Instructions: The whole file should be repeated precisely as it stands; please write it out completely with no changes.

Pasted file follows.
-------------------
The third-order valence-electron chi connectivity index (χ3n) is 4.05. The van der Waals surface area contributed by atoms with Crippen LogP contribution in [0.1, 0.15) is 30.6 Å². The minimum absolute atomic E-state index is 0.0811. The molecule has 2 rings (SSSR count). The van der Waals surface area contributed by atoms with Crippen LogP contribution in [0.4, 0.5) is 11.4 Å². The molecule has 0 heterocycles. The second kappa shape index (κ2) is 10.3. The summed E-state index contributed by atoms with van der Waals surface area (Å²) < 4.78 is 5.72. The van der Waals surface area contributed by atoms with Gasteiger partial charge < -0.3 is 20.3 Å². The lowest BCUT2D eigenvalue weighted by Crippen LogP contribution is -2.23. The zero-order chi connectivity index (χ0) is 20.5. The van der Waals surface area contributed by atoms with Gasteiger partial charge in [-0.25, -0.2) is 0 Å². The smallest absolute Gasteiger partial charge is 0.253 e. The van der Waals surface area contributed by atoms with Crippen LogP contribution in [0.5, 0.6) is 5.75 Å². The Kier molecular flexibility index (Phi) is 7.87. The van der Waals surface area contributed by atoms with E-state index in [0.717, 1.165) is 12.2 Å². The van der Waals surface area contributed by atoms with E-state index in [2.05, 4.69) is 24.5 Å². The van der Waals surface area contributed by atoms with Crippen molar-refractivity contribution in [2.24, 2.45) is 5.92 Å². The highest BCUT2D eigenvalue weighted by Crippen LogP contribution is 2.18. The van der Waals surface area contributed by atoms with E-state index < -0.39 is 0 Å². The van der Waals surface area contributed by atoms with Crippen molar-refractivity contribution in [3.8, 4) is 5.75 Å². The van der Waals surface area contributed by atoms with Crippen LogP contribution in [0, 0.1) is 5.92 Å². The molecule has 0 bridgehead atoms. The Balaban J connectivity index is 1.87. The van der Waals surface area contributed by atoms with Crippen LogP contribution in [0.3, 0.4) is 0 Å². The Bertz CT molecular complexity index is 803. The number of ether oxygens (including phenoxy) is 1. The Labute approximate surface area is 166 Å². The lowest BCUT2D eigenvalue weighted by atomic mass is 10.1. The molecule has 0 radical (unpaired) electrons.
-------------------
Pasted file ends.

The third-order valence-electron chi connectivity index (χ3n) is 4.05. The van der Waals surface area contributed by atoms with Crippen LogP contribution in [0.1, 0.15) is 30.6 Å². The minimum absolute atomic E-state index is 0.0811. The molecule has 2 rings (SSSR count). The van der Waals surface area contributed by atoms with Crippen LogP contribution in [0.4, 0.5) is 11.4 Å². The molecule has 0 heterocycles. The second kappa shape index (κ2) is 10.3. The summed E-state index contributed by atoms with van der Waals surface area (Å²) < 4.78 is 5.72. The van der Waals surface area contributed by atoms with Gasteiger partial charge < -0.3 is 20.3 Å². The lowest BCUT2D eigenvalue weighted by Crippen LogP contribution is -2.23. The zero-order chi connectivity index (χ0) is 20.5. The van der Waals surface area contributed by atoms with Gasteiger partial charge in [-0.25, -0.2) is 0 Å². The smallest absolute Gasteiger partial charge is 0.253 e. The van der Waals surface area contributed by atoms with Crippen LogP contribution in [0.5, 0.6) is 5.75 Å². The Kier molecular flexibility index (Phi) is 7.87. The van der Waals surface area contributed by atoms with E-state index in [0.717, 1.165) is 12.2 Å². The van der Waals surface area contributed by atoms with E-state index in [2.05, 4.69) is 24.5 Å². The van der Waals surface area contributed by atoms with Crippen molar-refractivity contribution in [2.24, 2.45) is 5.92 Å². The highest BCUT2D eigenvalue weighted by Crippen LogP contribution is 2.18. The van der Waals surface area contributed by atoms with E-state index < -0.39 is 0 Å². The van der Waals surface area contributed by atoms with Crippen molar-refractivity contribution in [3.8, 4) is 5.75 Å². The van der Waals surface area contributed by atoms with Crippen LogP contribution in [0, 0.1) is 5.92 Å². The molecule has 0 bridgehead atoms. The Balaban J connectivity index is 1.87. The van der Waals surface area contributed by atoms with Crippen LogP contribution in [0.3, 0.4) is 0 Å². The Bertz CT molecular complexity index is 803. The number of ether oxygens (including phenoxy) is 1. The Labute approximate surface area is 166 Å². The lowest BCUT2D eigenvalue weighted by atomic mass is 10.1. The molecule has 0 radical (unpaired) electrons.